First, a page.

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HomeIssue 4Your car's data: Who owns them?

Your car's data: Who owns them?

p2221-diagnostic-tool-2By ERWIN CHLANDA
Data are becoming a major part of our lives: The government is looking for ways to check whom you are telephoning or who texts you. Through your mobile phone your every movement can be tracked. “We kill people based on metadata,” says a former CIA director.
All very sinister.
But when your car gives up the ghost a hundred miles from nowhere, the data you are worried about are those of your vehicle. Right now these are the subject of a major brawl from which the consumer seems set to be emerging victorious.
Gone are the days when you can pull over, take off the air filter, give it a couple knocks on a rock (for those who are not bush mechanics, this gets rid of the dust inside), replace it and drive off.
The modern car is a computer on wheels. To take its pulse requires a diagnostic tool that checks on hundreds of details.
And that tool, most car firms will tell you, belongs to them and to their authorised dealers and workshops.
It costs a very large amount of money, they say, and they – the firms – claim they own the data that govern every function of your vehicle. Only they have the means to fix it. In other words, they have you by the short and curlies.
“The car brands are looking after their own interests,” says James Goodwin, acting Chief Executive of the Australian Automobile Association (AAA) which represents in the interests of more than seven million motoring club members.
“They are trying to lock customers into the ultimate loyalty program.”
But change is on its way.
In league with the states’ automobile associations the AAA is driving a campaign to make data freely available to the vehicle owners, and to those they choose to fix it.
Those independent repair people should have access to the data as much as the authorised repair firms, says Mr Goodwin.
What’s more, this technical information should be available to the roadside assistance people and – in the outback, for example – the driver as well.
He or she should have access, using their laptop, to the entire diagnostic information and have the option of getting instructions for fixing minor identified problems.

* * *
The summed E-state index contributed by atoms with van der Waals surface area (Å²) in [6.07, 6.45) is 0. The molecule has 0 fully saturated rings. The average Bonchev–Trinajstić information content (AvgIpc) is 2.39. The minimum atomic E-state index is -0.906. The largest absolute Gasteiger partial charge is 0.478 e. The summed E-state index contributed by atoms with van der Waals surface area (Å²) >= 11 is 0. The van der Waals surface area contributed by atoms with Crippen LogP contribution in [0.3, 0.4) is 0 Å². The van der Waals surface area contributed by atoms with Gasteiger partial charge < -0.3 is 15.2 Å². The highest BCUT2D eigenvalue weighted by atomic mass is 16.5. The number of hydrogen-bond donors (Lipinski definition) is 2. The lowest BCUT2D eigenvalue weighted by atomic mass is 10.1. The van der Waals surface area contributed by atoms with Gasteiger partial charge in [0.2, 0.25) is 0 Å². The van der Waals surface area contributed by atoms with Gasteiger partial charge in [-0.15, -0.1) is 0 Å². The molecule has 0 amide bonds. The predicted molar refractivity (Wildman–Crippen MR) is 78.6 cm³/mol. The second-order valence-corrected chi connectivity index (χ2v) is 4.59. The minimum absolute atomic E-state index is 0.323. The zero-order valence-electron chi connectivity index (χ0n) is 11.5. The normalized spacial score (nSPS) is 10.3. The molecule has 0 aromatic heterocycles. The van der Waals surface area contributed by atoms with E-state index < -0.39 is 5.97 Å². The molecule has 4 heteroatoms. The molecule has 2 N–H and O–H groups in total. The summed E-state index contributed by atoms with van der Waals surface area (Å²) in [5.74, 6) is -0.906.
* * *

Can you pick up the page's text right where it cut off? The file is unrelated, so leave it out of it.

In short, when you buy a car you get not only a spare wheel, a jack and a wheel brace, but a DVD from which you can install the diagnostic software on your laptop, and a cable to connect it to the vehicle’s diagnostic system.
This is not an unreasonable expectation, says Mr Goodwin.
The spanner was launched into the manufacturers’ works when Federal Minister for Small Business Bruce Billson asked car brands, represented by the Federal Chamber of Automotive Industries (FCAI), to come to the negotiation table with the repairers and AAA.
The FCAI has now shelved its original code of practice and agreed, according to a media release, to a “voluntary code relating to access to service and repair information, training and the supply of quality parts.
“The code is supported by the AADA—the body representing motor dealers,” says the release.
Mr Goodwin calls it a heads of agreement, a “return to commonsense,” allowing independent repairers to reliably access diagnostic data, at a “reasonable” cost.
He says the manufacturers are now forced to provide information which the previously did not. “It’s a breakthrough.”
Mr Goodwin says there are important considerations in play.
Australia is a big country. An authorised workshop may be hundreds of kilometres away.
There is also much hoo-haa about the cost of the diagnostic equipment.
That this technology very simple is illustrated by the prices of after-market units that can be sourced over the net, usually from China, for around $100.
Mr Goodwin says that is a choice vehicle owners should not be forced to make. The generic units are not necessarily accurate, may not give the information needed or provide information that is used, may harm the vehicle.
But at the moment the standard answer seems to be (as the writer has been told recently): The diagnosis needs to be done in the WiFi environment of our workshop. Arrange a tow.
PHOTO: “After-market” car diagnostic tool from China: When you buy a vehicle, should you not receive a genuine one from the manufacturer?


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